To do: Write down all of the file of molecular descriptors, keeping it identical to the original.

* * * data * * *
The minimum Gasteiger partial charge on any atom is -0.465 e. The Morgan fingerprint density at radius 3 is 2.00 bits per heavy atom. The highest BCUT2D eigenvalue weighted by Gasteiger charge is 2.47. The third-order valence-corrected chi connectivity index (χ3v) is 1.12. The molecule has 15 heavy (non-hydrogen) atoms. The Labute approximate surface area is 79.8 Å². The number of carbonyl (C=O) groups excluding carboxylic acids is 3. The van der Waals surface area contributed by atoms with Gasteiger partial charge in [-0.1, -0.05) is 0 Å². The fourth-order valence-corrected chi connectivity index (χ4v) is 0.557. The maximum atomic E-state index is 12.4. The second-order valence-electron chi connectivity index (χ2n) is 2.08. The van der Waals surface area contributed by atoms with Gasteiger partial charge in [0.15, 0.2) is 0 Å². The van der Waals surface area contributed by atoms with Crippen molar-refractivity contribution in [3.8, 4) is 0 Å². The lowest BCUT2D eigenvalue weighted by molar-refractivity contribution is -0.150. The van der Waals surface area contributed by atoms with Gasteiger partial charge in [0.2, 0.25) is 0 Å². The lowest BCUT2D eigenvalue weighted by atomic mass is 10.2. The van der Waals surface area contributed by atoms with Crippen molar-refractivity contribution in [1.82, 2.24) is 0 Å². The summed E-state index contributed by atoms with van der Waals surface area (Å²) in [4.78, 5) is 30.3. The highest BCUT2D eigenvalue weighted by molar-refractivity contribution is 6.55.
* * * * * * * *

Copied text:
The minimum Gasteiger partial charge on any atom is -0.465 e. The Morgan fingerprint density at radius 3 is 2.00 bits per heavy atom. The highest BCUT2D eigenvalue weighted by Gasteiger charge is 2.47. The third-order valence-corrected chi connectivity index (χ3v) is 1.12. The molecule has 15 heavy (non-hydrogen) atoms. The Labute approximate surface area is 79.8 Å². The number of carbonyl (C=O) groups excluding carboxylic acids is 3. The van der Waals surface area contributed by atoms with Gasteiger partial charge in [-0.1, -0.05) is 0 Å². The fourth-order valence-corrected chi connectivity index (χ4v) is 0.557. The maximum atomic E-state index is 12.4. The second-order valence-electron chi connectivity index (χ2n) is 2.08. The van der Waals surface area contributed by atoms with Gasteiger partial charge in [0.15, 0.2) is 0 Å². The van der Waals surface area contributed by atoms with Crippen molar-refractivity contribution in [3.8, 4) is 0 Å². The lowest BCUT2D eigenvalue weighted by molar-refractivity contribution is -0.150. The van der Waals surface area contributed by atoms with Gasteiger partial charge in [0.2, 0.25) is 0 Å². The lowest BCUT2D eigenvalue weighted by atomic mass is 10.2. The van der Waals surface area contributed by atoms with Crippen molar-refractivity contribution in [1.82, 2.24) is 0 Å². The summed E-state index contributed by atoms with van der Waals surface area (Å²) in [4.78, 5) is 30.3. The highest BCUT2D eigenvalue weighted by molar-refractivity contribution is 6.55.